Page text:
IDEAS home Printed from https://ideas.repec.org/a/oup/qjecon/v108y1993i4p1135-1145..html
   My bibliography  Save this article

How Learning in Financial Markets Generates Excess Volatility and Predictability in Stock Prices

Author

Listed:
  • Allan G. Timmermann

Abstract

Two of the most discussed anomalies in the financial literature are the predictability of excess returns and the excess volatility of stock prices. Learning effects on stock price dynamics are an intuitive candidate to explain these empirical findings: estimation uncertainty may increase volatility of stock prices and an estimate of the dividend growth rate that is, say, lower than the "true" value tends to increase the dividend yield and capital gain. Simulations of learning effects in a present value model confirm that learning may help to explain excess volatility and predictability of stock returns.

Suggested Citation

  • Allan G. Timmermann, 1993. "How Learning in Financial Markets Generates Excess Volatility and Predictability in Stock Prices," The Quarterly Journal of Economics, Oxford University Press, vol. 108(4), pages 1135-1145.
  • Handle: RePEc:oup:qjecon:v:108:y:1993:i:4:p:1135-1145.
    as

    Download full text from publisher

    File URL: http://hdl.handle.net/10.2307/2118462
    Download Restriction: Access to full text is restricted to subscribers.

    As the access to this document is restricted, you may want to search for a different version of it.

    More about this item

    Statistics

    Access and download statistics

    Corrections

    All material on this site has been provided by the respective publishers and authors. You can help correct errors and omissions. When requesting a correction, please mention this item's handle: RePEc:oup:qjecon:v:108:y:1993:i:4:p:1135-1145.. See general information about how to correct material in RePEc.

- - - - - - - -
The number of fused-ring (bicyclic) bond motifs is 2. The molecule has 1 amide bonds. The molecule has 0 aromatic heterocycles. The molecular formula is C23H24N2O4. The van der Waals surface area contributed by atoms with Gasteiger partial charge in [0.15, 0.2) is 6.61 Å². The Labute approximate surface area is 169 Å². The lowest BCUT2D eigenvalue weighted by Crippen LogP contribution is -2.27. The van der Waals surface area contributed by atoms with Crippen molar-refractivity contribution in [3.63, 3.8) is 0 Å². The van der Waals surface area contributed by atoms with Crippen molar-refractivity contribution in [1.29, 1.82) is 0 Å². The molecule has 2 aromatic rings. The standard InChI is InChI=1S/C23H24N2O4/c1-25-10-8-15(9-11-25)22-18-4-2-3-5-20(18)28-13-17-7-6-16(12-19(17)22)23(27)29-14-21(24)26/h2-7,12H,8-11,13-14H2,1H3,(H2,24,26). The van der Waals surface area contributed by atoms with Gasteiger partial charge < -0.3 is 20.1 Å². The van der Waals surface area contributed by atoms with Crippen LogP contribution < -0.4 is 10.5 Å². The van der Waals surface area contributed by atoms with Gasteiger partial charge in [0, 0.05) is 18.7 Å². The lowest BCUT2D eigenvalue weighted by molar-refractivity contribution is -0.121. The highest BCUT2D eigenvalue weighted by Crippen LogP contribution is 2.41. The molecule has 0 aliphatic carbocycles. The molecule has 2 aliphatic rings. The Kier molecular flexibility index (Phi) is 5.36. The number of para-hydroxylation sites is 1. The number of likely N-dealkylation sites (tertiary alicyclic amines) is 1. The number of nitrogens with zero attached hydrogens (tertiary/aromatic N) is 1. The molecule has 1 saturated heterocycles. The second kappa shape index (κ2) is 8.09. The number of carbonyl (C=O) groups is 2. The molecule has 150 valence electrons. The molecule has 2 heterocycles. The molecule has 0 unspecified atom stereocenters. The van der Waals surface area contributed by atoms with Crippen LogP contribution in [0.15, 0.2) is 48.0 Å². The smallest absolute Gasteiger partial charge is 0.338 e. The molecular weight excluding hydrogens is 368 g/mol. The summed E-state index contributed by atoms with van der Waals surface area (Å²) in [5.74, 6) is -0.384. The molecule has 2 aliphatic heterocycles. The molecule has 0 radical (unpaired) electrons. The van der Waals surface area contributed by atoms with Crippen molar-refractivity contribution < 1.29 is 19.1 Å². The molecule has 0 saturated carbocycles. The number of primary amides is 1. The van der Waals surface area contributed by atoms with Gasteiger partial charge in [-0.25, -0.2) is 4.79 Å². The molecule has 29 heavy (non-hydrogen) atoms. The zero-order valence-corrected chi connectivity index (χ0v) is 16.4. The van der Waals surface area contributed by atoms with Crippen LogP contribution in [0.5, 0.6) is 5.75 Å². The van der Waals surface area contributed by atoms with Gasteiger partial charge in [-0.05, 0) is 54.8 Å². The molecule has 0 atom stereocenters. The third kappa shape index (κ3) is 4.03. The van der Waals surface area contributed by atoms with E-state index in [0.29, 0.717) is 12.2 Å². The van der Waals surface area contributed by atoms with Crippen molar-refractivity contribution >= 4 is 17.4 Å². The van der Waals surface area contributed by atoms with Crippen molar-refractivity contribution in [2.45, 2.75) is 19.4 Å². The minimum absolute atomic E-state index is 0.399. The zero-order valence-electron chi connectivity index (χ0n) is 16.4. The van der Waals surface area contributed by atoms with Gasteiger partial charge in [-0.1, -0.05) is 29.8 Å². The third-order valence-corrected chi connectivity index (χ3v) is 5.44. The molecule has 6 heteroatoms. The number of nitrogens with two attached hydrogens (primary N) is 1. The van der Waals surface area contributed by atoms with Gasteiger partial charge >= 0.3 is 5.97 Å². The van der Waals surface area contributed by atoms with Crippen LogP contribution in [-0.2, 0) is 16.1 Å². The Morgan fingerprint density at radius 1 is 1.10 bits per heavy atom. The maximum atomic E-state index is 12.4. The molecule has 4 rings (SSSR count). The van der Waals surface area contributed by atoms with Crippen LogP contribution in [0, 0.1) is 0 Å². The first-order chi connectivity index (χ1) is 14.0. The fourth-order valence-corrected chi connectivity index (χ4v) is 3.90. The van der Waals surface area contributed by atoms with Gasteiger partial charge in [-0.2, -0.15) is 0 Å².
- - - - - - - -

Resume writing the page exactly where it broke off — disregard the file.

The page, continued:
For technical questions regarding this item, or to correct its authors, title, abstract, bibliographic or download information, contact: (Oxford University Press) or (Christopher F. Baum). General contact details of provider: .

    If you have authored this item and are not yet registered with RePEc, we encourage you to do it here. This allows to link your profile to this item. It also allows you to accept potential citations to this item that we are uncertain about.

    We have no references for this item. You can help adding them by using this form .

    If you know of missing items citing this one, you can help us creating those links by adding the relevant references in the same way as above, for each refering item. If you are a registered author of this item, you may also want to check the "citations" tab in your RePEc Author Service profile, as there may be some citations waiting for confirmation.

    Please note that corrections may take a couple of weeks to filter through the various RePEc services.

    IDEAS is a RePEc service hosted by the Research Division of the Federal Reserve Bank of St. Louis . RePEc uses bibliographic data supplied by the respective publishers.